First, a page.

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Cape Town - Should the 30 percent matric pass requirement, often slated as being too low, be increased?
That’s the question being asked by a committee set up by Basic Education Minister Angie Motshekga.
Adverts had been placed in newspapers calling for the public to comment on the “promotion requirements and other related matters that impact on the standard of the National Senior Certificate” (NSC).
Motshekga decided in October to establish a ministerial committee to probe the standard of the final exams following widespread criticism of poor results and apparent low standards.
To pass matric, a Grade 12 pupil needs to achieve 30 percent in three subjects and 40 percent in another three, including their home language.
The advert read: “Since the approval of the National Curriculum Statement Grades 10 to 12 in 2005, concerns have been expressed about the apparently low promotion requirements of the National Senior Certificate qualification. Given the centrality of the National Senior Certificate qualification in the schooling system, the minister appointed a… committee to investigate the… requirements.”
The committee would not focus only on the pass requirements, but would research the other two main components of the NSC – programme requirements and assessment.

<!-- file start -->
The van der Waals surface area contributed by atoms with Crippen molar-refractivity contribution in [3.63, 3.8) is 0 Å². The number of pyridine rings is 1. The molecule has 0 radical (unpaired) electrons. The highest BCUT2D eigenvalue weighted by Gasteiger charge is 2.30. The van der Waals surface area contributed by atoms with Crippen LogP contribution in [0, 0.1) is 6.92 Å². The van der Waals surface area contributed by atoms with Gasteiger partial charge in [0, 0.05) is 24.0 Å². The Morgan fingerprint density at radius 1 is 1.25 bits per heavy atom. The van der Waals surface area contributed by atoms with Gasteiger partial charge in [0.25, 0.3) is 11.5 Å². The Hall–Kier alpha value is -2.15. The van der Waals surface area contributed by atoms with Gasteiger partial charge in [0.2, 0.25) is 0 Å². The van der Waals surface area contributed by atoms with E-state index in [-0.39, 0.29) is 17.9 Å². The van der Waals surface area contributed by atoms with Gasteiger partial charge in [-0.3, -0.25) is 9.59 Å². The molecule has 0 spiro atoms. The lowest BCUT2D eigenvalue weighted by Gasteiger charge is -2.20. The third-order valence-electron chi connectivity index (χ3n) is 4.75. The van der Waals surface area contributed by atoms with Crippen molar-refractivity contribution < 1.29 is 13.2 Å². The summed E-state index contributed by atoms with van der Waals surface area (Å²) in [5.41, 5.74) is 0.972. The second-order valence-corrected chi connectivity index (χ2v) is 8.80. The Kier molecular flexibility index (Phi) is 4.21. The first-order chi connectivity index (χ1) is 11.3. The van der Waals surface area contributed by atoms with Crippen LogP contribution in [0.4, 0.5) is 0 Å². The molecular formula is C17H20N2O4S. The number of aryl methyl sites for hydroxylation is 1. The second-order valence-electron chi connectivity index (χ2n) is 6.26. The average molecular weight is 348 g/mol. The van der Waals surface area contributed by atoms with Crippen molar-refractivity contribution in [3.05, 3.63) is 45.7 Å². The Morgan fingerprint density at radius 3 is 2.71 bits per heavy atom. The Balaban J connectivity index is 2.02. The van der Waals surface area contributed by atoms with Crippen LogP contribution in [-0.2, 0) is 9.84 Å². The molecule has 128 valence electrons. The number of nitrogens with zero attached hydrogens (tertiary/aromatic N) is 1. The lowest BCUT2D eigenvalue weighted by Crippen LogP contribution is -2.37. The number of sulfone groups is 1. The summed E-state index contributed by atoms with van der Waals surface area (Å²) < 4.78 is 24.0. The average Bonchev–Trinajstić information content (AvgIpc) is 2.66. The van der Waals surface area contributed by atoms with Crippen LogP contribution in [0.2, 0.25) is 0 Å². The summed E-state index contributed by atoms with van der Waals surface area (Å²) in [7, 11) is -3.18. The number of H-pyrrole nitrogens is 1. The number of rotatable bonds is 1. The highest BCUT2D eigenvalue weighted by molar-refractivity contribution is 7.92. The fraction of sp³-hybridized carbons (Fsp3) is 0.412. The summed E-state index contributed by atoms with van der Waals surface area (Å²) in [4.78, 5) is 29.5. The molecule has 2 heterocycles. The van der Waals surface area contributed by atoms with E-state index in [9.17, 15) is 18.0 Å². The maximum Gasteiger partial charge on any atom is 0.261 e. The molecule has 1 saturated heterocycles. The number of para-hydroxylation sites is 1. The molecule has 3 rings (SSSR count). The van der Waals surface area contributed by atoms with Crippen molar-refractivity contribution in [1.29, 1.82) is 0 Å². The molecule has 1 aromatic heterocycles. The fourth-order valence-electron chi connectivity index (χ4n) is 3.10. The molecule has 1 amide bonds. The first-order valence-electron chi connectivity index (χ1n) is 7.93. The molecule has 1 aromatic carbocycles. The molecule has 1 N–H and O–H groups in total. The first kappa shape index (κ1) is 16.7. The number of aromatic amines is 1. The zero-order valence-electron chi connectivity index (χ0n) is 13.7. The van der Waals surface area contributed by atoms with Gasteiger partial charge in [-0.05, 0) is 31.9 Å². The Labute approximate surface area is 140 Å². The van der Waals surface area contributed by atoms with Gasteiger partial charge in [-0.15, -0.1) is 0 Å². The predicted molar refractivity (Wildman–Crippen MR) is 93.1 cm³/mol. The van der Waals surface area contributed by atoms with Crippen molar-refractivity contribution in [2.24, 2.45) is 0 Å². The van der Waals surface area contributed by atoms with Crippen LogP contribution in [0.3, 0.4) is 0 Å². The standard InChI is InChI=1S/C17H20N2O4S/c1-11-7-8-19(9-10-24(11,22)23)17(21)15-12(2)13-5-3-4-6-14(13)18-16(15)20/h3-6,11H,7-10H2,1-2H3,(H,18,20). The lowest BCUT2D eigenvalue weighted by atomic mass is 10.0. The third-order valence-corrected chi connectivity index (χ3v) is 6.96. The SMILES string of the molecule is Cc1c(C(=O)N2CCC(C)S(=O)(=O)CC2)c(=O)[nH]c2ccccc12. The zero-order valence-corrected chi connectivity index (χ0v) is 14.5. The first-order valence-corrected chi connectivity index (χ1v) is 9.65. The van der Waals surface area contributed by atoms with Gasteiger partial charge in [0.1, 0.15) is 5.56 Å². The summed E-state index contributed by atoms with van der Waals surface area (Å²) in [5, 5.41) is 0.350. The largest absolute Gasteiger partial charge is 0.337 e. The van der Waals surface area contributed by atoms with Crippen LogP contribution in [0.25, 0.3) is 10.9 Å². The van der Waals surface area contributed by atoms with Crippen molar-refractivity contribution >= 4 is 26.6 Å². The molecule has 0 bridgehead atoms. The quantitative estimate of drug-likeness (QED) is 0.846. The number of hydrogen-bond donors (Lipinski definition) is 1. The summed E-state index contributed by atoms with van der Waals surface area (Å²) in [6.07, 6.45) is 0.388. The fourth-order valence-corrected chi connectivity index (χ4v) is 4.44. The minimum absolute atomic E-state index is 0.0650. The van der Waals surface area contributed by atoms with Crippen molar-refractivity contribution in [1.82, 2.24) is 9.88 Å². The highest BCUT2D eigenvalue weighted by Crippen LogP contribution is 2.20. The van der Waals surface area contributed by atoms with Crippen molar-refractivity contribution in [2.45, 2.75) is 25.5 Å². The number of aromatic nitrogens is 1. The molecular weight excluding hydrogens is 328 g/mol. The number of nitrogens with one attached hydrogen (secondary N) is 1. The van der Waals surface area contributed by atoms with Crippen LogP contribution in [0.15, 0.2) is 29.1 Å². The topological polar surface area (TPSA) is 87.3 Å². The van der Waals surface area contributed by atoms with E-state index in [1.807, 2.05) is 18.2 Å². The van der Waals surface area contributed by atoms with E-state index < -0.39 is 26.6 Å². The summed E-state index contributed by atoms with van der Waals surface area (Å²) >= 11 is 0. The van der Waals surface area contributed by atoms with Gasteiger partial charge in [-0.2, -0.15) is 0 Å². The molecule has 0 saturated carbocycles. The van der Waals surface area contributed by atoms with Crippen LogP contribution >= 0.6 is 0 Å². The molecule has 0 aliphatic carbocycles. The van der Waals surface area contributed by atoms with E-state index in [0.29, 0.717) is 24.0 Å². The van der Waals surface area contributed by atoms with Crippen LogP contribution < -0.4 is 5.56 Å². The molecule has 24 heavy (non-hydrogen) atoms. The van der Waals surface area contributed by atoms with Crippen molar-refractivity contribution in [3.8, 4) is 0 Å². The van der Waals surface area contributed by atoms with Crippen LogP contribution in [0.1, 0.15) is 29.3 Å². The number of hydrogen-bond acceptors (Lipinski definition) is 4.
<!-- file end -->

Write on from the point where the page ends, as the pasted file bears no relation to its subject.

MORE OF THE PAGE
On programme requirements, the committee would look at whether:
- The NSC, a general academic qualification, should be broadened to include a vocation pathway.
- Pupils having to choose between maths and maths literacy was the best option in preparing pupils for the workplace and higher education.
- A third level of maths should be introduced.
- Life orientation added value as a subject and whether there should be exams on it.
- A pass requirement of 30 percent in pupils’ language of learning and teaching was realistic in expecting success in tertiary studies or work.
The committee would also investigate the quality and standard of pupils’ school-based assessment, which made up 25 percent of their final pass mark.
Education experts have hailed the investigation as a move in the right direction, but have questioned whether increasing the matric pass mark would result in a true improvement in quality.
They have argued that the education system as a whole would need to be improved.
The Governing Body Foundation “very strongly” supported the committee’s work, its chief executive, Tim Gordon, said. He said the committee’s work would have little impact if the matric pass mark was merely increased from 30 percent without other changes, including improvements in teaching, pupils’ understanding and language.
The South African Democratic Teachers Union’s general secretary, Mugwena Maluleke, welcomed the review, but said there would be reason to celebrate only when the quality of the pass and the number of pupils who had access to university study had increased.
Announcing the results in January, Motshekga said “almost 98 percent don’t pass” with 30 percent.